The government has responded by announcing the Beijing 2013-2017 Clean Air Action Plan and national Air Pollution Control Action Plan, both of which mandate cuts in levels of coal consumption and PM 2.5 (particles smaller than 2.5 micrometers in diameter) in Beijing. Both plans classify SNG as a source of clean energy.

With China's conventional natural gas industry still finding its feet, the simplest way to meet this demand is with SNG. And as long as the coal is being burned away from urban areas, it's classified as clean energy, explained Yang. "In a way, the classification makes sense, because you move CO2 away from population centers."

Jackson and Yang also criticized SNG projects for their intense water use. The nine approved plants are being constructed in desert environments in Xinjiang and Inner Mongolia, and SNG production requires 6 to 12 liters of water per cubic meter of gas, compared to shale gas, which -- while frequently lambasted for its impact on water resources -- needs 50 to 100 times less.

Locking in a water shortage
The nine approved plants would consume more than 200 million metric tons of water annually, assuming operation at 90 percent of production capacity, exacerbating an already significant water shortage in the region.

The study pointed out the massive financial investment. Over the next three years, it's estimated government SNG investments will total 240 billion yuan -- and could also have environmental impacts.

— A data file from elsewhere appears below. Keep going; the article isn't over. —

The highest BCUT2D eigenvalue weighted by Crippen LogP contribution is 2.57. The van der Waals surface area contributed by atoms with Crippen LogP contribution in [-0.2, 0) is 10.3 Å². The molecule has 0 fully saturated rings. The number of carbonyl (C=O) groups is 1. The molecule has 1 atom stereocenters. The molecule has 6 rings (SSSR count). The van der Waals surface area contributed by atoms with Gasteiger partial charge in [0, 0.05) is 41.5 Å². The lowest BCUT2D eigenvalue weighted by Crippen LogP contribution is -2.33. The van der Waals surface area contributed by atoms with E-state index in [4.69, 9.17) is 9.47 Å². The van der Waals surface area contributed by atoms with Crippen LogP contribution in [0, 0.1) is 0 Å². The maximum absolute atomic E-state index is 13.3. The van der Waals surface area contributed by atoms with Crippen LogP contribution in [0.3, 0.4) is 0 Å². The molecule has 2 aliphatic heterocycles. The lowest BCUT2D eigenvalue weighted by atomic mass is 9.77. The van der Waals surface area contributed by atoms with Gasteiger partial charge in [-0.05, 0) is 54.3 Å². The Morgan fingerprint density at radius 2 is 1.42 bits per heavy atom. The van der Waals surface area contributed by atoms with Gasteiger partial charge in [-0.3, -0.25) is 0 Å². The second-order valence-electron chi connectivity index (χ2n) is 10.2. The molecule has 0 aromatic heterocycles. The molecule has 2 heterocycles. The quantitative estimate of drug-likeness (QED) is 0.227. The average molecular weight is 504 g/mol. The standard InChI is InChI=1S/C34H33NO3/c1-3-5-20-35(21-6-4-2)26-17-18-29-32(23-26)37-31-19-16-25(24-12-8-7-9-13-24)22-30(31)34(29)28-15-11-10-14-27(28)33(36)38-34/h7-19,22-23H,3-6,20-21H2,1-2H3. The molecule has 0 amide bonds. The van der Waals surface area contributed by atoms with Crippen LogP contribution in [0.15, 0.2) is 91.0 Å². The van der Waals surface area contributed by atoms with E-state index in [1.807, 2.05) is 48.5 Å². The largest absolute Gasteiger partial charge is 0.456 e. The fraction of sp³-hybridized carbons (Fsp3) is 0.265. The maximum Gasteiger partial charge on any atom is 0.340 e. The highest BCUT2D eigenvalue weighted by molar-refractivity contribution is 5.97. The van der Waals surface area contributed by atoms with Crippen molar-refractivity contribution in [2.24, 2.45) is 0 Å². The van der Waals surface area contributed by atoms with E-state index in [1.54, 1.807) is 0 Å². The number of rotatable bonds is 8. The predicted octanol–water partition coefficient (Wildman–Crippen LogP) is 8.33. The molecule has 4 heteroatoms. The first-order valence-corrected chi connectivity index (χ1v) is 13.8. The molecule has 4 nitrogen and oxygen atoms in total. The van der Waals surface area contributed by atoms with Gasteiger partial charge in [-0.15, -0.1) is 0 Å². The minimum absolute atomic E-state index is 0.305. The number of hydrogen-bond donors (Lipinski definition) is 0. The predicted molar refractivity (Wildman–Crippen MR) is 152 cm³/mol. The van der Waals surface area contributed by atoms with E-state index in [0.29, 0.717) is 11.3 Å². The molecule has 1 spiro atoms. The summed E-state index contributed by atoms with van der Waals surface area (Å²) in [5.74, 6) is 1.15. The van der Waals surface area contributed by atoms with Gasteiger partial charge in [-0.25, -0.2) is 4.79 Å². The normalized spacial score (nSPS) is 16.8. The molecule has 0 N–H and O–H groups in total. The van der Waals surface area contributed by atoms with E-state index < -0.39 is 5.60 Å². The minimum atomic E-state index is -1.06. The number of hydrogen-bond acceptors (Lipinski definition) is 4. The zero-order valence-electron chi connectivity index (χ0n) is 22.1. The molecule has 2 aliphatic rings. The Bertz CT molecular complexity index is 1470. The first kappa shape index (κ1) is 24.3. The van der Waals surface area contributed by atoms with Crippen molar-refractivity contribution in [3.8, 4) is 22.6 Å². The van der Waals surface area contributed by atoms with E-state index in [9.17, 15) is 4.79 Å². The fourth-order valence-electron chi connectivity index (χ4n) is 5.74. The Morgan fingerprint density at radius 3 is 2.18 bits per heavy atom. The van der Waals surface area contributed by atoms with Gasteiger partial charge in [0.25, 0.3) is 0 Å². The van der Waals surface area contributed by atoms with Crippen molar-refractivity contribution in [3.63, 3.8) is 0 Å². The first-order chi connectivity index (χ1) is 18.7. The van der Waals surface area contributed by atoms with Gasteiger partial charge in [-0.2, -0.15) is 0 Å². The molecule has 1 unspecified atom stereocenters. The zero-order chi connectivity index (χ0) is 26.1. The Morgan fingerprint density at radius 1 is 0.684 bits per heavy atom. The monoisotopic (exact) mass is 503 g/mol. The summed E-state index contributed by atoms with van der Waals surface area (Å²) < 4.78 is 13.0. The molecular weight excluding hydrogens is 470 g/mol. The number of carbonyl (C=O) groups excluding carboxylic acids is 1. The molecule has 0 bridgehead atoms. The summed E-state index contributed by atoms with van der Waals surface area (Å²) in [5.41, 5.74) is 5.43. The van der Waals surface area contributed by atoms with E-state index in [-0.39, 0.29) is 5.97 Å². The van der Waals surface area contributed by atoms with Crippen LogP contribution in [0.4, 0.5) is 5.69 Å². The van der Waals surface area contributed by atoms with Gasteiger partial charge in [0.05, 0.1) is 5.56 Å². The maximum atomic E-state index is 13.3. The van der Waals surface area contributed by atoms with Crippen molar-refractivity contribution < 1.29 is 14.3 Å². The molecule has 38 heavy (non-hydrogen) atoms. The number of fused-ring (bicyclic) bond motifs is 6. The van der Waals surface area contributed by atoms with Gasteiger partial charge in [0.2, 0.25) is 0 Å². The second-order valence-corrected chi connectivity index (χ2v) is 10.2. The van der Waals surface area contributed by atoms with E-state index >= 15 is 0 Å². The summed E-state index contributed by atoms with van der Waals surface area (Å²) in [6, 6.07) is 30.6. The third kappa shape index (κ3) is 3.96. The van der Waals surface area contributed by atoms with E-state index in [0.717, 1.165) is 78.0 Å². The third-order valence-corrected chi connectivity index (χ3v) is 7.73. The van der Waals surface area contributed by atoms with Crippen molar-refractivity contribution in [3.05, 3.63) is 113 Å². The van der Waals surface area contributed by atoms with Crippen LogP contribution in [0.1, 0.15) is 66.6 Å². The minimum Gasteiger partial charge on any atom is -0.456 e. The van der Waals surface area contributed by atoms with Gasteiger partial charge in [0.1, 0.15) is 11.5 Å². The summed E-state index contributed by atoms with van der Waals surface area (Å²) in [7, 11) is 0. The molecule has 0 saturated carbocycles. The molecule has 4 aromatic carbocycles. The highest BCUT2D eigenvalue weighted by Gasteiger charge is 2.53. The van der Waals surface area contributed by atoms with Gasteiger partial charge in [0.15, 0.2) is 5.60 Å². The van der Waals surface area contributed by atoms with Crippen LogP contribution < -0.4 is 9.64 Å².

Jackson and Yang wrote in their paper that "operation of the plant would probably continue even with low or no profitability," an effect they called "technological lock-in."

"You don't make billion-dollar investments and just shutter properties," Jackson said. "Once these plants are built and operational, they'll be used for 30 to 40 years, regardless of environmental consequences."

According to Jackson and Yang, the only way these projects could be environmentally justifiable is with the implementation of carbon capture and storage (CCS) technology.

Yang said it would be easier to separate CO2 during the coal-to-gas process than with a purely coal-fired power plant. None of the proposed projects makes mention of CCS, however.

"One argument for using technology like this is because it allows you to capture CO2," said Jackson. "But none of [the] projects that have been completed or are under construction have CCS or have been designed with CCS."

CCS is as costly in China as it is anywhere else in the world, but Jackson said the Chinese government still hasn't indicated if it will invest in the technology.

In the meantime, news reports state that the number of proposed SNG projects has grown to more than 40 in 2013. Those facilities would have a total capacity of nearly 200 billion cubic meters a year of natural gas -- far exceeding China's total natural gas demand -- and potential emissions of roughly 110 billion metric tons of CO2 over 40 years, according to the study.

"It's kind of scary, the speed they are moving," Yang said. "I feel like I really have to say something."

Reprinted from Climatewire with permission from Environment & Energy Publishing, LLC. www.eenews.net, 202-628-6500